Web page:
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Taranaki Street Names


Welcome to the Taranaki Street Names basket. This basket contains articles that are published in the Taranaki Daily News' "Word on the Street" column.  The articles are compiled by staff in the Taranaki Research Centre I Te Pua Wānanga o Taranaki at Puke Ariki.  If your street isn't here, please contact us.

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Botany Place.

Botany Place 

Botany Place runs off Belair Avenue in Blagdon and was named after Captain James Cook’s first landing site in Australia, Botany Bay. Cook was navigating his way up the east coast of the continent, then known as ‘New Holland’, on the HMS Endeavour when he put ashore at the bay on 29 April 1770.

He initially used the name Stingray Harbour in his log because of the enormous number of stingrays his men caught (and enthusiastically devoured) whilst anchored there. The entry for 6 May 1770 records

Elliot Street (Inglewood).

Elliot Street (Inglewood) 

It’s not too often that world events change local street names. Elliot Street in Inglewood is probably one such case.

In 1937, old-timers in the town could still remember when it was called German Street. It’s been suggested that because of events in Europe in the later 19th century and Polish immigration to New Zealand, the name German Street was no longer acceptable. The street was renamed.

Peter Elliot arrived in Taranaki on the Amelia Thompson in 1841 and built a successful life as a farmer. A well-respected man, he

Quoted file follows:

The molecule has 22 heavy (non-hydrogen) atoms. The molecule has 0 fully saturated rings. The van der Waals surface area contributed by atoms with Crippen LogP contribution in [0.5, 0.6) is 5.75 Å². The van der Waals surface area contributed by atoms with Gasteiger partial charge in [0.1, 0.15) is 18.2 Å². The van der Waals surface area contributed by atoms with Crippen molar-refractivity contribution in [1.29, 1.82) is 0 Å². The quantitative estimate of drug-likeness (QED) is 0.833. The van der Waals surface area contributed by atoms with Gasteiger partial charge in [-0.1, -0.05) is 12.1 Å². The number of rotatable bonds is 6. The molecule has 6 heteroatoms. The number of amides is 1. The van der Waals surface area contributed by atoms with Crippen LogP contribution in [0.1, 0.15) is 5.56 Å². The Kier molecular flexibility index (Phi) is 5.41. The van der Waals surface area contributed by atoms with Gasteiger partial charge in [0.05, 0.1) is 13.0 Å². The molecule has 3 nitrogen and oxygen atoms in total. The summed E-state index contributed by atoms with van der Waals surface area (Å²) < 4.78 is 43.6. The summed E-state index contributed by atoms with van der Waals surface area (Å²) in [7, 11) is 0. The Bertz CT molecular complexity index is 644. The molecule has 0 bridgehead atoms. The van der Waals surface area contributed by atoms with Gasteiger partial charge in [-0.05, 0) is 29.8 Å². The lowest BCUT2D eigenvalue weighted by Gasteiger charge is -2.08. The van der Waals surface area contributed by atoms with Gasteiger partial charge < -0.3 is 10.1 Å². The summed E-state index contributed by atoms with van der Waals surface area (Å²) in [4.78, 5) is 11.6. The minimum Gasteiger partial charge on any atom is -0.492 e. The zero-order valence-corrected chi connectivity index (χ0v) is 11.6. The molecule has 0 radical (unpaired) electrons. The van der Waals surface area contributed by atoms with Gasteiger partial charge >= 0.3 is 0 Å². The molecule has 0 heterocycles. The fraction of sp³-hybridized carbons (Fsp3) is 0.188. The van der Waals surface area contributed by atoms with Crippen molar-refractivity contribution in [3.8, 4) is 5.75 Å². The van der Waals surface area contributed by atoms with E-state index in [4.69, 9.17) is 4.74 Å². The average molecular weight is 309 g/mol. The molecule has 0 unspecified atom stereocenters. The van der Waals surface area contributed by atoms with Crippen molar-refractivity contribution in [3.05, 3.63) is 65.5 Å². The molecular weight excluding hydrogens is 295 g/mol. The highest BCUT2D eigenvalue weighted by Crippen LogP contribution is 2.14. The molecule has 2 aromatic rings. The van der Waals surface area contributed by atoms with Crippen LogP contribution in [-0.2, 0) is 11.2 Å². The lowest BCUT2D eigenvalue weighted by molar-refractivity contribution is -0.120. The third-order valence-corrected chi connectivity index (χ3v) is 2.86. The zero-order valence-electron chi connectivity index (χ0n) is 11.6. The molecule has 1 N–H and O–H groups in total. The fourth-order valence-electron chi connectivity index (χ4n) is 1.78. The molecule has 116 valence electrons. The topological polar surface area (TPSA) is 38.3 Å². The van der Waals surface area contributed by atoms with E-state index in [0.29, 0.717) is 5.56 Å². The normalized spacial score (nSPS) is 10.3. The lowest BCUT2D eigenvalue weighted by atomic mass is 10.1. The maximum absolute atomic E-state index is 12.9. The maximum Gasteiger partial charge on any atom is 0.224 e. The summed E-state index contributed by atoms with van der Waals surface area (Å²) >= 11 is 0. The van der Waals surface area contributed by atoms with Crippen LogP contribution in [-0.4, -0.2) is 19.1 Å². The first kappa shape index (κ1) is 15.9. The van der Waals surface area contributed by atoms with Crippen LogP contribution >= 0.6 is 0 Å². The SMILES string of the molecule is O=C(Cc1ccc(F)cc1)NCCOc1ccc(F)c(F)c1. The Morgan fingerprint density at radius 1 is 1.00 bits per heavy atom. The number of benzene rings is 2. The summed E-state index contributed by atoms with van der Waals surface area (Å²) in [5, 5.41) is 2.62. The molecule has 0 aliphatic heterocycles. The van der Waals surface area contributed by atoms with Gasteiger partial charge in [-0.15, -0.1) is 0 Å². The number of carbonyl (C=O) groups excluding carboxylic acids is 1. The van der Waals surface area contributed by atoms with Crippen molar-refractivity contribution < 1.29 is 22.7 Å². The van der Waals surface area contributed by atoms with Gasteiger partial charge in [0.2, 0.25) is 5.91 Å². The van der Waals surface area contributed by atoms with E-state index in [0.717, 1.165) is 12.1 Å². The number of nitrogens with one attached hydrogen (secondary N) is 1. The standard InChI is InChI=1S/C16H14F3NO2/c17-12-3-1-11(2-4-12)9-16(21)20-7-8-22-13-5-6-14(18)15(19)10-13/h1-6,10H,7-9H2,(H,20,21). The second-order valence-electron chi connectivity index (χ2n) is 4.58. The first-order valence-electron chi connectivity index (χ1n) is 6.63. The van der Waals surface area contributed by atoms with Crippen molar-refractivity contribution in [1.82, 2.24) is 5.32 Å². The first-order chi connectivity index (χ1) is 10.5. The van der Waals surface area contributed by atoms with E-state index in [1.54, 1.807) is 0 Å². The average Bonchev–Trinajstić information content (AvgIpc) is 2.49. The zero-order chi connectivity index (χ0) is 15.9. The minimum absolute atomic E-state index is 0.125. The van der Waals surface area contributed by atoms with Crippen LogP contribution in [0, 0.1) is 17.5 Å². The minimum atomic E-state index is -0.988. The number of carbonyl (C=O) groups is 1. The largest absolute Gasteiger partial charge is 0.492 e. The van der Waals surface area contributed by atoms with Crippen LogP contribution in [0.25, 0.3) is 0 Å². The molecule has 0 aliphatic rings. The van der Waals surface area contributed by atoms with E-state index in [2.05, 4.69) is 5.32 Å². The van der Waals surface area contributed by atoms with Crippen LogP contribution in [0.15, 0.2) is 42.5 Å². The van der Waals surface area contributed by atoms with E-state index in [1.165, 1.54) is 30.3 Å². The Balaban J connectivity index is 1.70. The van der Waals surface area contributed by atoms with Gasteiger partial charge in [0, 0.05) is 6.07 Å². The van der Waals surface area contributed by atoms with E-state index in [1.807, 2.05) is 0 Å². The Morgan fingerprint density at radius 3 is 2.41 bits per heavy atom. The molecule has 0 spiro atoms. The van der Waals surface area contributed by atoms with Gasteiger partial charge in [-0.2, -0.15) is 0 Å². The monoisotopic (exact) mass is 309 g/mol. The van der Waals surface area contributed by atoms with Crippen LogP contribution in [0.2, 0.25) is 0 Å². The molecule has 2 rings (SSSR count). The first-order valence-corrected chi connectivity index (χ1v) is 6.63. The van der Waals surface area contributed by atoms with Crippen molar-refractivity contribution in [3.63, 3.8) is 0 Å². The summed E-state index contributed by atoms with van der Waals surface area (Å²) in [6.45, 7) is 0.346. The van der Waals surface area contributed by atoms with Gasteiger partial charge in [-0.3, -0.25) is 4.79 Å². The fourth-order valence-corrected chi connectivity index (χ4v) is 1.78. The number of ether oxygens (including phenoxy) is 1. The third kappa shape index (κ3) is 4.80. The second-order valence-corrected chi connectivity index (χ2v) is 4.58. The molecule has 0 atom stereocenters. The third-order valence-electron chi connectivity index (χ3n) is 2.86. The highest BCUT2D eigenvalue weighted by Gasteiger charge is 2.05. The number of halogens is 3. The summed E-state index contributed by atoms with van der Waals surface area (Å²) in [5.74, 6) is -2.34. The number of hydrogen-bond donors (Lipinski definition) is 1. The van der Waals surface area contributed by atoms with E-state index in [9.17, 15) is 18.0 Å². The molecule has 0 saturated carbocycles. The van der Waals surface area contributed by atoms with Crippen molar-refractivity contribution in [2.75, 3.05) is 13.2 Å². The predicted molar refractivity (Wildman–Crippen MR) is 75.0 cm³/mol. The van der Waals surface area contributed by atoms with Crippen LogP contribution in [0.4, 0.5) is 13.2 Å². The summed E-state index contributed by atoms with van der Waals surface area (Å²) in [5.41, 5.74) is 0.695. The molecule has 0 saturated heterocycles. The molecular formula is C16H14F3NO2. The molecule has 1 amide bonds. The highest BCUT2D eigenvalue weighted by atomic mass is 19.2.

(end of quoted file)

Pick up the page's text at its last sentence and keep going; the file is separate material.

Buchanan Place.

Buchanan Place 

Buchanan Place in Hāwera is one of the few streets in the district named after a local woman.

Janet (Jessie) Buchanan was born in Australia in 1868 and moved to Hāwera in 1878 with her parents. After her father died she moved into town with her mother and sister. They built a home at 301 South Road, where she lived until she died in 1966.

Jessie was a wealthy woman, inheriting money from her father and uncle. She was a generous benefactor and her support helped the

The portion of Broadway between McLean and Whitaker Streets was re-named Memorial Place in 1959 to reflect the nearby location of the Waitara War Memorial (1923) and War Memorial Hall (1959).

The First World War memorial was unveiled by Lieutenant-Colonel C.H. Weston on Anzac Day 1923. The high granite cross, originally painted white, was mounted on a stepped and balustraded stone-and-concrete platform. One face of the cross’s base was inscribed, ERECTED / BY THE CITIZENS / TO THE MEMORY OF THE MEN / OF WAITARA / WHO GAVE THEIR LIVES IN / THE GREAT WAR, / 1914-1918. The names of

Richmond Street.

Richmond Street 

Most of the original streets in Inglewood were named after prominent Taranaki people of the 19th century. One such man was Henry Robert Richmond.

Born and educated in London, Richmond travelled to New Zealand in 1851. His early years were involved in politics, culminating in his 1865 election to lead the Taranaki Provincial Council. At the time these were the local government bodies responsible for public facilities.

They were short-lived political bodies however.  So, at the age of 40, Richmond went to Nelson and studied law, qualified

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